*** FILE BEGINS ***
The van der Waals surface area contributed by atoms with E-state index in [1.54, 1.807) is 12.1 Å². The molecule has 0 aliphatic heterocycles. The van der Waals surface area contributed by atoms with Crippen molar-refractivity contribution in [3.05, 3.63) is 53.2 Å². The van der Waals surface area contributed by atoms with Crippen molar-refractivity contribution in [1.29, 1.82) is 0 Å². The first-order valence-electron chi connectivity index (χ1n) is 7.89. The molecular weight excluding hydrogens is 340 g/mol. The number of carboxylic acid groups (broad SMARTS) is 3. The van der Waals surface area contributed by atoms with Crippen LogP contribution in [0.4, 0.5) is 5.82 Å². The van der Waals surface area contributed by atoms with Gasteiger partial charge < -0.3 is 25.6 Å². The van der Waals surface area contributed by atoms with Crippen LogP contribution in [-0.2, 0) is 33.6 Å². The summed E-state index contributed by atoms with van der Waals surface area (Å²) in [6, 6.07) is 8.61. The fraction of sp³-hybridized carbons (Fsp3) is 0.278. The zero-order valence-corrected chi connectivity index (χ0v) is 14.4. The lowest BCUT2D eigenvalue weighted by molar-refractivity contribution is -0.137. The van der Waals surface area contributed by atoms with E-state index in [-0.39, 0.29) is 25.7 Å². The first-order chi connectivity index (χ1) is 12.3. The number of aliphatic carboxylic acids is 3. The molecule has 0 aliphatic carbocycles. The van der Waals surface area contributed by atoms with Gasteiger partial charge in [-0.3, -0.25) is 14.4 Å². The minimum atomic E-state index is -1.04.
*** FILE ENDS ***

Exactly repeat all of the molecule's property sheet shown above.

The van der Waals surface area contributed by atoms with E-state index in [1.54, 1.807) is 12.1 Å². The molecule has 0 aliphatic heterocycles. The van der Waals surface area contributed by atoms with Crippen molar-refractivity contribution in [3.05, 3.63) is 53.2 Å². The van der Waals surface area contributed by atoms with Crippen molar-refractivity contribution in [1.29, 1.82) is 0 Å². The first-order valence-electron chi connectivity index (χ1n) is 7.89. The molecular weight excluding hydrogens is 340 g/mol. The number of carboxylic acid groups (broad SMARTS) is 3. The van der Waals surface area contributed by atoms with Crippen LogP contribution in [0.4, 0.5) is 5.82 Å². The van der Waals surface area contributed by atoms with Gasteiger partial charge < -0.3 is 25.6 Å². The van der Waals surface area contributed by atoms with Crippen LogP contribution in [-0.2, 0) is 33.6 Å². The summed E-state index contributed by atoms with van der Waals surface area (Å²) in [6, 6.07) is 8.61. The fraction of sp³-hybridized carbons (Fsp3) is 0.278. The zero-order valence-corrected chi connectivity index (χ0v) is 14.4. The lowest BCUT2D eigenvalue weighted by molar-refractivity contribution is -0.137. The van der Waals surface area contributed by atoms with E-state index in [-0.39, 0.29) is 25.7 Å². The first-order chi connectivity index (χ1) is 12.3. The number of aliphatic carboxylic acids is 3. The molecule has 0 aliphatic carbocycles. The van der Waals surface area contributed by atoms with Gasteiger partial charge in [-0.3, -0.25) is 14.4 Å². The minimum atomic E-state index is -1.04.